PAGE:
Each time you take a bite of food, a sip of liquid, or a dose of medication you think about your unborn baby. Are you doing the right thing for your child? Is it safe?
Many prescription medications are not tested on pregnant women since drugs could have a catastrophic effect on an unborn child who is obviously unable to provide informed consent to participate in the study. Yet, it is estimated that about 70% of pregnant women take at least one prescription drug. These women are dependent on pharmaceutical companies’ sharing reports of adverse effects that they receive after the drug has been on the market.
Is That Too Little Too Late?
Sometimes, pharmaceutical companies know or should reasonably know about medications that could cause harm to pregnant women, but do not share that information with the Food and Drug Administration (FDA), doctors, or patients.
Some examples of medications that have resulted in injuries to unborn children include:
- Anti-epileptic drugs. Epilepsy doesn’t take a break during pregnancy. It remains a serious medical condition that requires treatment. However, certain medications to treat epilepsy have been linked to developmental delays, spina bifida, autism, and cleft palates.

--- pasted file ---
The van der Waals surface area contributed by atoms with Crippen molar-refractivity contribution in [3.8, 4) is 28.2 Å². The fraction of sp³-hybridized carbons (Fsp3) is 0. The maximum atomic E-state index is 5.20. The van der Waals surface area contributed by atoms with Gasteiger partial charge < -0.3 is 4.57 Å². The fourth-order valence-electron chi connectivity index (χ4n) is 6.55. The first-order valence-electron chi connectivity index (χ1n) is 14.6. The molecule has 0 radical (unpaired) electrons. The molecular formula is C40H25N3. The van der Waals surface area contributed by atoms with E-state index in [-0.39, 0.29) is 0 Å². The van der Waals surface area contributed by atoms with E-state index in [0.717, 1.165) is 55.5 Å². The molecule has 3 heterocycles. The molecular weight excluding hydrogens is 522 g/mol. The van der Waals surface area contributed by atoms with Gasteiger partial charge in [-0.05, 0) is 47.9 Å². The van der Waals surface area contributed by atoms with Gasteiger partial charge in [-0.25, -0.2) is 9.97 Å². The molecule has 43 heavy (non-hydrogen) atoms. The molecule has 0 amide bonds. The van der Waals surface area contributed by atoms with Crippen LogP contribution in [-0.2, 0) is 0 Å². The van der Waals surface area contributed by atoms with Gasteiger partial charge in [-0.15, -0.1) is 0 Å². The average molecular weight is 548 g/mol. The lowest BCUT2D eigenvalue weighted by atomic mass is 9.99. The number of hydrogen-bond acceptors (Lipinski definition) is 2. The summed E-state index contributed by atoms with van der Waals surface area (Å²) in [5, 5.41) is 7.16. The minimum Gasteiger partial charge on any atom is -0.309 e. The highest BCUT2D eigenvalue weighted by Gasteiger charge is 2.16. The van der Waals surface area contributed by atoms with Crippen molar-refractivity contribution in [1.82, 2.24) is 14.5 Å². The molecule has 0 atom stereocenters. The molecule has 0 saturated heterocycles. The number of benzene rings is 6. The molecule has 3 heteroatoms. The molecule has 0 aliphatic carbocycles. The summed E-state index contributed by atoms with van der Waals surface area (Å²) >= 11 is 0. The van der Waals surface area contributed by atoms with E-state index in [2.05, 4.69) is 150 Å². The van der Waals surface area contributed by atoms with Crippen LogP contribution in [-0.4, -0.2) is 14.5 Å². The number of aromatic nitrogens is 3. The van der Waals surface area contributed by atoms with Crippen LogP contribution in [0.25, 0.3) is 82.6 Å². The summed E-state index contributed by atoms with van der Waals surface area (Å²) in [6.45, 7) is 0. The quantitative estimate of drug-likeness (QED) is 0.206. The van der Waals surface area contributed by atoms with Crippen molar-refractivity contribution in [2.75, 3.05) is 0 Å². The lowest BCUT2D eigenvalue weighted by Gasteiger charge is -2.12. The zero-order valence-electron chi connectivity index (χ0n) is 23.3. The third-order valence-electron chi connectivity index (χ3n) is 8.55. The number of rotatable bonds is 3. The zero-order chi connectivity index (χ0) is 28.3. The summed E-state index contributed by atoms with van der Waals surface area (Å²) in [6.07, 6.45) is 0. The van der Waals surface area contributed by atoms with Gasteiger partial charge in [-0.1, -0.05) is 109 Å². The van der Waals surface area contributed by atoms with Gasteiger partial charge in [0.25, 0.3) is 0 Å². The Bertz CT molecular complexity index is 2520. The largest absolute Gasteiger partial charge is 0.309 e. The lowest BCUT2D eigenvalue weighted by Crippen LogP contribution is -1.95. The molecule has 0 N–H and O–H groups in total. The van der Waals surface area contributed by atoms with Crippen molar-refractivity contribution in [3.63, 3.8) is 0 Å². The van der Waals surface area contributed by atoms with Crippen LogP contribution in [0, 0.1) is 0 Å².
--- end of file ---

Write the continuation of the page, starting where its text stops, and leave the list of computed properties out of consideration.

- Pain medication. Neonatal abstinence syndrome (NAS) is one of the primary concerns for infants born to mothers who took opioid pain medication during pregnancy. While pain needs to be managed effectively for pregnant women, it is important for women to talk to their doctors before taking any kind of medication.
- Decongestants. Rare but serious side effects have been reported from some decongestants taken during the first trimester of pregnancy.
- SSRI antidepressants. SSRIs are a common form of antidepressant medication, but they have been linked to dangerous complications for pregnant women and their unborn children. There are other ways to treat depression that might not carry the same risks.
If you or your child has been hurt by a prescription medication, then it is important to take action quickly. You may have your hands full, but your speedy response could protect your rights and provide your family with the compensation that can help you help your child. To learn more, please contact us via this website or by phone any time. We would be pleased to schedule a free, no-obligation consultation with you so that you can learn more.